Orgasmic Vancouver: New Dawn Magazine    
 New Dawn Magazine4 comments
picture16 Nov 2004 @ 07:14, by Robert Oveson

New Dawn Magazine lists itself as a journal of alternative news & information: for a new consciousness, a new humanity, a new era!

It has a 190 articles on the site under the following categories:

• New World Order • Ancient Egypt
• Mind Control • UFO/Alien Phenomenon
• Looking into the Future • Esoteric/Metaphysics
• Behind the News • Mysteries
• Big Brother • Health
• Political / Economics • Middle East
• Ancient Civilisation • Miscellaneous

Now I haven't checked out all of these, but they do sound like the type of thing that might interest some of the people that hang out here at NCN. :-)

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16 Nov 2004 @ 07:19 by vaxen : Thanks...

16 Nov 2004 @ 10:33 by ashanti : One of my favourites.
I did refer to it a while back on my Blog, as well. I think they do stunning work - one of the few publications left that genuinely seek to dig out the truth, and examine alternative viewpoints. They deserve all the support we give them. I was their only South African subscriber this year. Have tried to introduce people over here to New Dawn, but no-one thus far has understood what they are about. Most just blink, and are not interested.  

17 Nov 2004 @ 07:48 by ov : New Dawn
I think it was the name that I liked the best but it does look like they have some interesting articles. So much to read out there, so little time, I need to specialize and find a group thats mine.  

25 Nov 2004 @ 17:03 by jazzolog : Breakaway States Seek To Join Canada
A very Happy Thanksgiving to all on this day!
May the beautiful values of generosity and tolerance be celebrated in our country again.

And further greetings from my online friend, Bryan Zepp Jamieson~~~


Ottawa (CP): Relations between Canada and the American government, already frosty since the surprise election of the present New Democratic Party (NDP) majority government in 2008, became even cooler in the wake of a suggestion by an expatriate American in a newspaper column in the Ottawa Citizen that Canada should consider "adopting" the troubled states of Washington, Oregon, and California.

The dispute flared up at a time when the Bush administration was claiming that the breakaway factions in the American Pacific northwest had been contained, and order restored to the region. The region remains under a news blackout.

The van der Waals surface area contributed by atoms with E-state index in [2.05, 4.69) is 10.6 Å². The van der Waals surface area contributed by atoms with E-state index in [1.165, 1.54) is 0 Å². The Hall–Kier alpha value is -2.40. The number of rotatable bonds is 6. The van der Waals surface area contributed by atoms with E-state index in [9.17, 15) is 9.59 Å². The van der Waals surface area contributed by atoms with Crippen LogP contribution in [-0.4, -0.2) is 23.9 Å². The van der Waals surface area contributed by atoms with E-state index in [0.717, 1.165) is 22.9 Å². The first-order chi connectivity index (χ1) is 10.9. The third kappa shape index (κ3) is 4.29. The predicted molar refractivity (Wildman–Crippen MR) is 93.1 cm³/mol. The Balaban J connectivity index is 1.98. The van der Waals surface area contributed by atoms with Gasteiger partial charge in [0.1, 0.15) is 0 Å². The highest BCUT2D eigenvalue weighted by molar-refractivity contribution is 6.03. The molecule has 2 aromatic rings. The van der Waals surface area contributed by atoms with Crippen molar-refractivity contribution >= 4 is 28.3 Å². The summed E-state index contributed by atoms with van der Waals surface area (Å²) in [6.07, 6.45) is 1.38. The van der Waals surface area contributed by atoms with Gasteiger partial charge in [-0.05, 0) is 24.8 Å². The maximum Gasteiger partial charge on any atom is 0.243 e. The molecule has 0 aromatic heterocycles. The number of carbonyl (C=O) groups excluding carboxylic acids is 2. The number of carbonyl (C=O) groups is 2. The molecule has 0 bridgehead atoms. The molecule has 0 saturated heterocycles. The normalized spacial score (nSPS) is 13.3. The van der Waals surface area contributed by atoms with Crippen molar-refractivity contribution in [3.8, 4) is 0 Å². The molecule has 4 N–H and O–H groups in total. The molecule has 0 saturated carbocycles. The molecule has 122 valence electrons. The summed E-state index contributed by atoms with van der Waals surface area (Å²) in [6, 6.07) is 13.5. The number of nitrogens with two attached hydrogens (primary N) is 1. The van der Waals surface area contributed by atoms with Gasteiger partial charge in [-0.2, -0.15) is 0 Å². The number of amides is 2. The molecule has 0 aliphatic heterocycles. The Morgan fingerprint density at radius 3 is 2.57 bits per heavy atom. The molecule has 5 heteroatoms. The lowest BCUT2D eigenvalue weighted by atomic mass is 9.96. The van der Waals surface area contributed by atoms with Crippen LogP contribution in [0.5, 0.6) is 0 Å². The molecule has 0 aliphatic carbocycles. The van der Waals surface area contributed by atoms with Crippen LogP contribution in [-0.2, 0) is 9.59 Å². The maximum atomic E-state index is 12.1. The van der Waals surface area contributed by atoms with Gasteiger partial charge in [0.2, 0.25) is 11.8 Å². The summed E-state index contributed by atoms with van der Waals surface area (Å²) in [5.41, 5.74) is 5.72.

The Citizen columnist, Paul Pelzer, is an American expatriate journalist who fled to Canada in 2007 in the wake of the passage of the "Freedom for All" act by Congress which sharply curtailed criticism of the administration by the media.

The Bush Administration has been in a dispute with the Canadian government over Pelzer, insisting on what they term his "compelled repatriation" since his public remarks which the American government said equated the President’s twin daughters with prostitutes. The Bush administration described Pelzer as, in the words of press secretary Ann Coulter, "a malcontent and a liberal traitor with a very tiny penis."

Pelzer’s claim to have been in contact with insurgents in the troubled American region was doubtlessly an aggravating factor in the response by the Bush administration, which is notoriously sensitive to criticism.

Prime Minister Bennett has stated that former Prime Minister Paul Martin’s willingness to "muzzle" Parliament and forbid any displays of what the American President considered "disrespectful behavior" led to public disaffection with the Liberal Party in general, and Martin in particular, who was seen as being a "Neville Chamberlain" to the aggressive American administration. This, Bennett says, led to a subsequent rise of the NDP both in Ontario and the Maritimes.

Pelzer lived in Northern California, and left the region prior to the rise in tensions that led to the news blackout two weeks ago. A vociferous critic of the Bush administration, he claims that there is overwhelming public sentiment in the troubled region to secede from the United States and that Canada stood to benefit both financially and tactically if the potential breakaway states were to apply for membership in the Confederacy.